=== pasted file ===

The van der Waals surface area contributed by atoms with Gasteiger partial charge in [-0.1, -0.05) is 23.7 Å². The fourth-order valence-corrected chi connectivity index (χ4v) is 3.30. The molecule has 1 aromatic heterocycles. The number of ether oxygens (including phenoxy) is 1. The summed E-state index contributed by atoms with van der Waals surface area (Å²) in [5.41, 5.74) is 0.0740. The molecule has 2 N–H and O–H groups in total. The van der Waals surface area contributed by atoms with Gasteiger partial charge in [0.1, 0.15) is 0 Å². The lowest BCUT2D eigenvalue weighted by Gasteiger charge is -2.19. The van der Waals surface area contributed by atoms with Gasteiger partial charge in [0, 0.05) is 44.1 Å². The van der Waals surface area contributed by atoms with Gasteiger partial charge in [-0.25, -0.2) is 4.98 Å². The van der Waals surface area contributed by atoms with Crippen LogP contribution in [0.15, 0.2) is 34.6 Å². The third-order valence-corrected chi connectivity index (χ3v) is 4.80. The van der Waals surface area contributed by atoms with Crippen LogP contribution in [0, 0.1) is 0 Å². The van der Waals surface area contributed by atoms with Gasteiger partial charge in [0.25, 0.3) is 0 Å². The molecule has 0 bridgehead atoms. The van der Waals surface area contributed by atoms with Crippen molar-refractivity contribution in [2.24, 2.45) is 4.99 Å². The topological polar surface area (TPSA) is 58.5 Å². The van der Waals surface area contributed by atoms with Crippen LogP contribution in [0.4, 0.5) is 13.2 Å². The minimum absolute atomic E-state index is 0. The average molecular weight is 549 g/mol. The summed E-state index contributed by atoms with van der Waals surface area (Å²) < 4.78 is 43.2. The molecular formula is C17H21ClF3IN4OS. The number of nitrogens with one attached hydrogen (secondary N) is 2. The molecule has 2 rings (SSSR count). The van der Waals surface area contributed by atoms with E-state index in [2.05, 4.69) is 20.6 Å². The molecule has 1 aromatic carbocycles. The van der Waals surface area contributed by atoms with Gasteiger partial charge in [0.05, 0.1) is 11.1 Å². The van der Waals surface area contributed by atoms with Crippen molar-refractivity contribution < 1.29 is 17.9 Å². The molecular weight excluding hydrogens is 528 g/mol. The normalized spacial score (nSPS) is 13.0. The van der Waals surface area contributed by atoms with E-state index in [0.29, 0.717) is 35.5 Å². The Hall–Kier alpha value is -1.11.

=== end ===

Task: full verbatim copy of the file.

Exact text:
The van der Waals surface area contributed by atoms with Gasteiger partial charge in [-0.1, -0.05) is 23.7 Å². The fourth-order valence-corrected chi connectivity index (χ4v) is 3.30. The molecule has 1 aromatic heterocycles. The number of ether oxygens (including phenoxy) is 1. The summed E-state index contributed by atoms with van der Waals surface area (Å²) in [5.41, 5.74) is 0.0740. The molecule has 2 N–H and O–H groups in total. The van der Waals surface area contributed by atoms with Gasteiger partial charge in [0.1, 0.15) is 0 Å². The lowest BCUT2D eigenvalue weighted by Gasteiger charge is -2.19. The van der Waals surface area contributed by atoms with Gasteiger partial charge in [0, 0.05) is 44.1 Å². The van der Waals surface area contributed by atoms with Gasteiger partial charge in [-0.25, -0.2) is 4.98 Å². The van der Waals surface area contributed by atoms with Crippen LogP contribution in [0.15, 0.2) is 34.6 Å². The third-order valence-corrected chi connectivity index (χ3v) is 4.80. The van der Waals surface area contributed by atoms with Crippen LogP contribution in [0, 0.1) is 0 Å². The van der Waals surface area contributed by atoms with Gasteiger partial charge in [0.25, 0.3) is 0 Å². The molecule has 0 bridgehead atoms. The van der Waals surface area contributed by atoms with Crippen molar-refractivity contribution in [2.24, 2.45) is 4.99 Å². The topological polar surface area (TPSA) is 58.5 Å². The van der Waals surface area contributed by atoms with Crippen LogP contribution in [0.4, 0.5) is 13.2 Å². The minimum absolute atomic E-state index is 0. The average molecular weight is 549 g/mol. The summed E-state index contributed by atoms with van der Waals surface area (Å²) < 4.78 is 43.2. The molecular formula is C17H21ClF3IN4OS. The number of nitrogens with one attached hydrogen (secondary N) is 2. The molecule has 2 rings (SSSR count). The van der Waals surface area contributed by atoms with E-state index in [2.05, 4.69) is 20.6 Å². The molecule has 1 aromatic carbocycles. The van der Waals surface area contributed by atoms with Gasteiger partial charge in [0.05, 0.1) is 11.1 Å². The van der Waals surface area contributed by atoms with Crippen molar-refractivity contribution < 1.29 is 17.9 Å². The molecular weight excluding hydrogens is 528 g/mol. The normalized spacial score (nSPS) is 13.0. The van der Waals surface area contributed by atoms with E-state index in [0.29, 0.717) is 35.5 Å². The Hall–Kier alpha value is -1.11.